During the early half of the 19th century, education was in the hands of men and women who were training for a life in public service or the clergy in British North America (McGowan, 2005; Gidney & Millar, 1990). Clergymen from both Roman Catholic and Protestant denominations taught those youth within their respective parish communities. However, Protestant church leaders were the only educators to receive funding from governmental groups in support of their time teaching. Teaching communities were in effect congregational communities, but regional authorities oversaw the organization of Protestant teaching communities. The recognition of a separate Roman Catholic educational community and possible funding from outside their congregations was not a consideration until 1841 when Bishop Alexander Macdonell introduced the School Act for the United Province of Canada (the union of Upper and Lower Canada, which are respectively Ontario and Quebec today). The School Act of 1841 legitimized and formally recognized Roman Catholic denominational schooling across Ontario, grounding Roman Catholic communities and their right to educate children through the lens of Roman Catholicism in the legislative framework of what would become the British North America Act of 1867 (Dixon, 1976; Murphy, 2001). The establishment of Roman Catholic denominational schooling across Ontario Roman Catholic schools worked parallel to the Protestant school system, both being overseen by the Upper Canada government. As the colonial attitude in Upper Canada at this time was entrenched with ideals and directions that would promote loyalty to the staunch Protestant British crown, the emergence of Roman Catholic schools heightened sectarian violence, social alienation, and linguistic/religious profiling in many rural and urban communities across the region (Stamp, 1982).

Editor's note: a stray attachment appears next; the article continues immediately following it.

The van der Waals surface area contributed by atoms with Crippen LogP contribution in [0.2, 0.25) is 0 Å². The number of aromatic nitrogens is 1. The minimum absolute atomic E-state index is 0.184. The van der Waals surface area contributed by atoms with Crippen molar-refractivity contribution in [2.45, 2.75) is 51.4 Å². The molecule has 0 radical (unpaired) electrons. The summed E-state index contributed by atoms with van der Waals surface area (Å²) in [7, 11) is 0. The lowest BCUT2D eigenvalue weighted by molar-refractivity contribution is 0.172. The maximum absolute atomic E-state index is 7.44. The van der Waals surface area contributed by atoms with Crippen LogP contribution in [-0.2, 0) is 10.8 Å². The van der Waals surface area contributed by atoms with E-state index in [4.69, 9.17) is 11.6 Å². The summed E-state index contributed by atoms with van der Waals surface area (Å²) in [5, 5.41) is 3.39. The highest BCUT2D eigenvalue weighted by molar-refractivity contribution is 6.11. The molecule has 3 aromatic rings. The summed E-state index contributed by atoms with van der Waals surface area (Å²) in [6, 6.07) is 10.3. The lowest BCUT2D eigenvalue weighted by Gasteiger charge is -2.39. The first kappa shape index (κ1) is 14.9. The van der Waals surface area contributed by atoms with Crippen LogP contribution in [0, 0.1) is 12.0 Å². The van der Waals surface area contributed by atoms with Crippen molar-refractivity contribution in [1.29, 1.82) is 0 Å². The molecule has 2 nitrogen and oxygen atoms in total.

It was within this volatile environment that Egerton Ryerson, an influential Methodist minister, became the first chief superintendent of education in Upper Canada. Ryerson, a prolific author and newspaper editor, held the government appointment from 1846 to 1876 and weaved what would become the foundational groundwork for the Ontario Educational system (Dixon, 1976). Although he reported to the provincial parliament, as there was no post for Minister of Education at the time, Ryerson had great discretionary powers and wide administrative latitude (Gidney & Millar, 1990). His curriculum was to uphold civic and moral character in all of Ontario's citizens and was a proactive vehicle for Christian, albeit Protestant, indoctrination. Canadian Protestants wanted to lead all school children "away from the evils of 'Catholicism'," and Ryerson piloted this vision (Dixon, 1976, p. 15) with the implementation of opening and closing exercises consisting of the Lord's Prayer and readings from Protestant scripture in all common (public and Protestant) schools across the region (Houston & Prentice, 1988). Through Ryerson's lens, the separate Roman Catholic school system was seen as foreign and in opposition to the dominant Protestant curriculum delivered in the common schools. He boasted of his disgust of the existence of a Roman Catholic system on numerous occasions, and pushed for a "free, universal, and academically progressive public school system ... that would promote loyalty to the Crown, solid citizenship, a sound curriculum, and a generic Christianity" (McGowan, 2005, p. 1). With a curriculum delivered by a majority of clergymen and women, Roman Catholic children and their families were singled out as different and unwelcome in many circles of Canadian society (Houston & Prentice, 1988; Stamp, 1982). The seeds of resentment within colonial oppression were thrust upon Ontario Roman Catholics at a time when their nation was being encouraged to unify in order to stave off territorial challenges by their southern neighbors.